While it's not really about a battle of point guards, it sort of is. Both are the engines of their respective teams on both ends of the floor. Pullen, in fact, seemed like a one-man team at times this season -- see his 27-point average over the final six regular-season games when the Wildcats were fighting for a spot in the tournament. And Taylor is the fulcrum of Bo Ryan's "swing offense."

Further, tempo will be critical in the matchup. The Wildcats and Pullen want to play fast. The Badgers and Taylor want to slow it down. And each will be trying to push his counterpart out of his comfort zone.

"We've got to do a great job of defending the ball screen and keeping [Taylor] in a position where he doesn't know what kind of defense we're playing, whether we're trapping it or soft hedging the ball screen," Pullen said. "The other thing is we really got to make him guard. Whoever he is guarding, we got to make sure he plays 36, 37 minutes a game. We got to make sure he is using his energy on both ends not only on offensive end."

One problem for Kansas State: It isn't easy to dictate tempo to Wisconsin, though many have tried, and Kansas State coach Frank Martin said as much.

"If you can speed up a Bo Ryan team, it will probably be the first time in 30 years that happens," Martin said. "Our challenge is to not allow Jordan Taylor to get comfortable. To not let him get in rhythm. And No. 2 is to keep him out of the paint. Because when he gets in the paint, then he forces help and then he finds shooters."

As for defending Pullen, Ryan doesn't see it that way exactly. While the Badgers largely play man-to-man defense, just like the Wildcats, it's still more team than individual.

"We don't get into a lot of, 'It's you against you, or you got to take him and you got to shut him down,'" Ryan said. "We don't do that because our defense is predicated on help. We always want to get five guys guarding three guys. That is our goal all the time. Learned that at a night clinic in Valley Forge, Pa., in the early '70s, and it still works."

Who to watch: Other than the point guards? There are a couple of bigs of note. For Wisconsin, it's Leuer, who leads the Badgers with 18.6 points and 7.3 rebounds per game. He'll be matched with Curtis Kelly, who averages 10.3 points and 5.3 rebounds.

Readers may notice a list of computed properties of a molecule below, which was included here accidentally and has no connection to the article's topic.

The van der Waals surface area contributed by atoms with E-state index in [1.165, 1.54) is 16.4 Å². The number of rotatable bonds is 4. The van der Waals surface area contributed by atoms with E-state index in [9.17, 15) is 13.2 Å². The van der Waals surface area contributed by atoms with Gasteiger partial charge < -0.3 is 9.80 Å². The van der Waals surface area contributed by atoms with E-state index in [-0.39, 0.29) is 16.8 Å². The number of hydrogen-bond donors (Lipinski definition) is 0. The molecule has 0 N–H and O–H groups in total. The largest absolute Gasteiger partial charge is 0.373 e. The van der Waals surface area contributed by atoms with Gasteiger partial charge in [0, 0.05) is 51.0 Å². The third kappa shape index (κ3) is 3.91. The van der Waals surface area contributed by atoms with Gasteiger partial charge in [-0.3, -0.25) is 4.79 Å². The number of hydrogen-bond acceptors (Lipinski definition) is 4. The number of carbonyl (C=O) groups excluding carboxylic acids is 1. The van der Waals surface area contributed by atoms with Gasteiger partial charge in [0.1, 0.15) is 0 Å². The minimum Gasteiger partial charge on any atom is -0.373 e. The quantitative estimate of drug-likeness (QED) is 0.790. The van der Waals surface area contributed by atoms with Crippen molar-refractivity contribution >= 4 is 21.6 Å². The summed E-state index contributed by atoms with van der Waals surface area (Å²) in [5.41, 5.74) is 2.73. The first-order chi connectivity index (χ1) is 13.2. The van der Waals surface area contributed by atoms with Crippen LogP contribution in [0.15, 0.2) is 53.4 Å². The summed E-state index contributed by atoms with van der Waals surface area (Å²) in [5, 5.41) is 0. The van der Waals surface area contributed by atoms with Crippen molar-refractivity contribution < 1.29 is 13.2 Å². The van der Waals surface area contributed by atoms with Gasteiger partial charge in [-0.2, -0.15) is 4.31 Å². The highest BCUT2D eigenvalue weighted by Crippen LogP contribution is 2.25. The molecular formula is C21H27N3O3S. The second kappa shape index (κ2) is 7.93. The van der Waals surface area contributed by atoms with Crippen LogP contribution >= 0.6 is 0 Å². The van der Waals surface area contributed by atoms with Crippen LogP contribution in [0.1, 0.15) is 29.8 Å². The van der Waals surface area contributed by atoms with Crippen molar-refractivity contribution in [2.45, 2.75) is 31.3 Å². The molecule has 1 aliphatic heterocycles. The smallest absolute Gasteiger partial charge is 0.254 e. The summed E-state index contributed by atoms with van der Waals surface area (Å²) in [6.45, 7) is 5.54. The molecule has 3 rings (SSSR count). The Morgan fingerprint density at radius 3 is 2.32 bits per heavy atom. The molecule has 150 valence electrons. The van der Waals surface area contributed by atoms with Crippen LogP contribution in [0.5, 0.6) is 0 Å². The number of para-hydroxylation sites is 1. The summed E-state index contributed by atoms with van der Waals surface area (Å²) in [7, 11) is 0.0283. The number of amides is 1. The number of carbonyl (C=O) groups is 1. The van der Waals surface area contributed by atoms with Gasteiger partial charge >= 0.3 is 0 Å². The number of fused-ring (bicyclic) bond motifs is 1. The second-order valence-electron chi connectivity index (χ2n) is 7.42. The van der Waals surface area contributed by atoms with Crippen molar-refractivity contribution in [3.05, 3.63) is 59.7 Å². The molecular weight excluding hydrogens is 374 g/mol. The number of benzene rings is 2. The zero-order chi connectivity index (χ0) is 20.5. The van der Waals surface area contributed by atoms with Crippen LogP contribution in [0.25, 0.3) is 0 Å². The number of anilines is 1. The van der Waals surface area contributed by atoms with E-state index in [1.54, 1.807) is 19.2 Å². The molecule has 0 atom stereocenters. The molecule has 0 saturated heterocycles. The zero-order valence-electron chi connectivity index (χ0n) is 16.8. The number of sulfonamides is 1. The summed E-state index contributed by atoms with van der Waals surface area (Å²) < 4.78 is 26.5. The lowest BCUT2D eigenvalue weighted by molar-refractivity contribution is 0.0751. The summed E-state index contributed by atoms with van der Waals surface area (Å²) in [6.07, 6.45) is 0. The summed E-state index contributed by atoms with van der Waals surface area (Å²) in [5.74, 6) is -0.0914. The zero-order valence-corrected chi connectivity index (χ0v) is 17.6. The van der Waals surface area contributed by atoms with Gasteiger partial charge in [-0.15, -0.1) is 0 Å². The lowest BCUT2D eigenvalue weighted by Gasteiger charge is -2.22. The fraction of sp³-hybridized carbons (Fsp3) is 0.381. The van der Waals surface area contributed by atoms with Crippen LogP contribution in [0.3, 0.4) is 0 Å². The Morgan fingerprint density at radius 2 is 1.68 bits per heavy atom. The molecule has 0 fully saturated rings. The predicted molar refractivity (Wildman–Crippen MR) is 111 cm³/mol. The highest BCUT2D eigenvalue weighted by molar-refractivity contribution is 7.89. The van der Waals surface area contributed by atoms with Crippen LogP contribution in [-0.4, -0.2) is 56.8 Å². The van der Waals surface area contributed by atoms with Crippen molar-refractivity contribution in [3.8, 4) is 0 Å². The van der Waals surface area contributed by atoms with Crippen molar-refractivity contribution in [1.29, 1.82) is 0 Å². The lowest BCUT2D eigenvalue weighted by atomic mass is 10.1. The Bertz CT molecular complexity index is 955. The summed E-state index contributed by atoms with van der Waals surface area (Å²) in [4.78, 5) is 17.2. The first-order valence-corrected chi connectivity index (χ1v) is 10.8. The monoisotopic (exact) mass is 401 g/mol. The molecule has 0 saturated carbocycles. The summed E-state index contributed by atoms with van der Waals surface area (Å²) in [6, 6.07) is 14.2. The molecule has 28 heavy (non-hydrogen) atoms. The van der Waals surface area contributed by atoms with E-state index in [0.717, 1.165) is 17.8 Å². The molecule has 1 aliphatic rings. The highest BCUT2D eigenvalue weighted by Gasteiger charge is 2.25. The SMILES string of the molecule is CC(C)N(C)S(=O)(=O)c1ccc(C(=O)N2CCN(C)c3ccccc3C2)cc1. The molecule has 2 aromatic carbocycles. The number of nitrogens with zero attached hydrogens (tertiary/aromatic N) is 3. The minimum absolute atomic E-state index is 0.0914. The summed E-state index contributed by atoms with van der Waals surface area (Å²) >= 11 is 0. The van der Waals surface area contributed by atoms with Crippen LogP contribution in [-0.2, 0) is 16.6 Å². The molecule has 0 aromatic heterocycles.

Why to watch: It's another interesting contrast of styles, with the Wildcats hoping for a fast-paced frenzy, and the Badgers preferring the half-court game. Both will try to impose their will on the other. The Badgers turned the ball over only 229 times this season versus 479 from Kansas State. And the Badgers are better at the free throw line, leading the nation with an .827 percentage versus .647 for the Wildcats. Of course, the Wildcats hit 86 percent of their free throws in their win over Utah State.

What they're saying:

Taylor on hearing that K-State will try to speed things up: "I think we have to do exactly what they're trying to do, play at our own pace. Play at the pace that we're comfortable with."

Leuer on Curtis Kelly and Jamar Samuels: "From what I've seen, they can do a lot. They're both very active and long and athletic. They have good touch around the basket. They're physical. And we're going to have to do our best to try to limit their touches and not let them get into a rhythm. And the more we can keep the ball out of there and not let them get deep post position... that's what you want to do against anybody, not let them get deep post position. But those guys, especially because they're going to make it hurt if they get it down there."

Ryan on Kansas State's physical offensive rebounding: "Well, contact's a good thing. You got to enjoy contact, physically to block people out. We're not going to outjump them. I don't think lengthwise we're going to be any longer than them. So you just got to do what you do every day in practice. Require guys to put a body on somebody. Don't let somebody get an angle. And be willing to dig in. I'm sure the other teams that play against them have said that, too. Then you got to go out and do it."

Pullen on the KSU scoring record: "When I'm done playing basketball at Kansas State and I get a chance to actually sit down and look back, I think it will mean a lot then and I'll really cherish it more. But right now I don't want to jinx myself and I don't want to know how close I am because that is the wrong focus."